In the first reading, we hear about the mountain of the Lord’s house and how instruction is going to come forth from there and people of every nation are going to stream toward it. The mountain of the Lord’s house is the Church; it is Jesus Christ. Instruction has come forth; the question is whether or not we want it. The instruction of the Church is to make this a holy season of penance and preparation. It is to have a subdued attitude during this time, because if Our Lord were to come into the world today with all of the chaos, the same thing that happened two thousand years ago would happen again. We would miss Him. We would not be prepared and we would not recognize Him. But if we are taking the time to pray, if we are frequenting the Sacraments, if we are trying to develop the spiritual life and grow in virtue, then our hearts are going to be focused on Christ – not on gifts, not on lights, not even on the electric bill that we have run up because of having ten thousand lights in our front yard. Our focus will be on Jesus, the real Light. And when Christmas comes and all of these other people who are celebrating Christmas for the wrong reason unplug their lights and put them away and the darkness fills their houses and their yards – and in so many cases, tragically, their hearts as well – it will be light that will fill your hearts because Jesus is the Light that came into the darkness, and the darkness could not overcome that Light. The Light of Jesus Christ and the true light and the true joy and the true spirit of Christmas will continue to shine in your hearts long after Christmas Day has come and gone because you will have prepared yourself to receive the Light and you will be able to shine with a light that is far brighter than ten thousand lights in your front yard because you will be radiant with the love of Jesus Christ. You will bring His light into the darkness of this pagan society, into the darkness of this secular world. The real Light will shine within you if you prepare yourself properly.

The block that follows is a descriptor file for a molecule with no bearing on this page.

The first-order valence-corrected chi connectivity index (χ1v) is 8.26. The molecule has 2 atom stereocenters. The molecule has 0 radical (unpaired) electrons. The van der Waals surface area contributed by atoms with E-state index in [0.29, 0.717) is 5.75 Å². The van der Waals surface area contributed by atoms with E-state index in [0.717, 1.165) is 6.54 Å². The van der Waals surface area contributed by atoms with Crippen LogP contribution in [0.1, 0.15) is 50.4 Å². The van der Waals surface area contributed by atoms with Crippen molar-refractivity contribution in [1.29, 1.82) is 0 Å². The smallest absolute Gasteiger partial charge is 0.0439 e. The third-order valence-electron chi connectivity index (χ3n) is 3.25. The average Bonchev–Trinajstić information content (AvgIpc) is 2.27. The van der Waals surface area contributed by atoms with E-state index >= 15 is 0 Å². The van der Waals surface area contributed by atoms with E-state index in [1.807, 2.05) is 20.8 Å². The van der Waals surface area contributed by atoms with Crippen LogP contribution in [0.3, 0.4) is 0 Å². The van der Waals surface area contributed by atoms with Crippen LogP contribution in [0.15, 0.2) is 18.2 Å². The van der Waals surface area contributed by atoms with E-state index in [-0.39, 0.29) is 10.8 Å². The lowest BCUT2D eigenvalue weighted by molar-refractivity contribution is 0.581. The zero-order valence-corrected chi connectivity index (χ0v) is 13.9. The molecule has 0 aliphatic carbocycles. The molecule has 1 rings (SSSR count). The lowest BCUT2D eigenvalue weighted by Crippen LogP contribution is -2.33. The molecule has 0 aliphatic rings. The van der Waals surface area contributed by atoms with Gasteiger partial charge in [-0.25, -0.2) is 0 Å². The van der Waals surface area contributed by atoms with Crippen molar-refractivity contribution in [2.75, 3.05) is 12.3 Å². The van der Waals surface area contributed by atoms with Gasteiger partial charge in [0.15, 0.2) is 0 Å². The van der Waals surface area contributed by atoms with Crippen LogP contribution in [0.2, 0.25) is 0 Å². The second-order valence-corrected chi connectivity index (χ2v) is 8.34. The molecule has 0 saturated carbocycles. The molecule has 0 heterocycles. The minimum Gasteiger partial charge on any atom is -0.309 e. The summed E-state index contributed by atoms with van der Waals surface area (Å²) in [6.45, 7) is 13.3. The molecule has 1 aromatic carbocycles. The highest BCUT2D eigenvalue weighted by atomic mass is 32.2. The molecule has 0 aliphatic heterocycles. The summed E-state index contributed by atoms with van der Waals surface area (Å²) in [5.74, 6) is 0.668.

So as we begin this new year, climb that mountain of the Lord. Look for the instruction of Jesus and seek Him with your whole heart and soul and strength. Spend this time as a spiritual preparation for the coming of the Lord. Keep your heart fixed on Him so that when He speaks you will hear Him, when He appears you will recognize Him, and you will be prepared in the most perfect way by a heart filled with love to receive the true coming of Jesus Christ at Christmas."
-- From a homily by Fr Robert Altier, ocds (28 November 2004)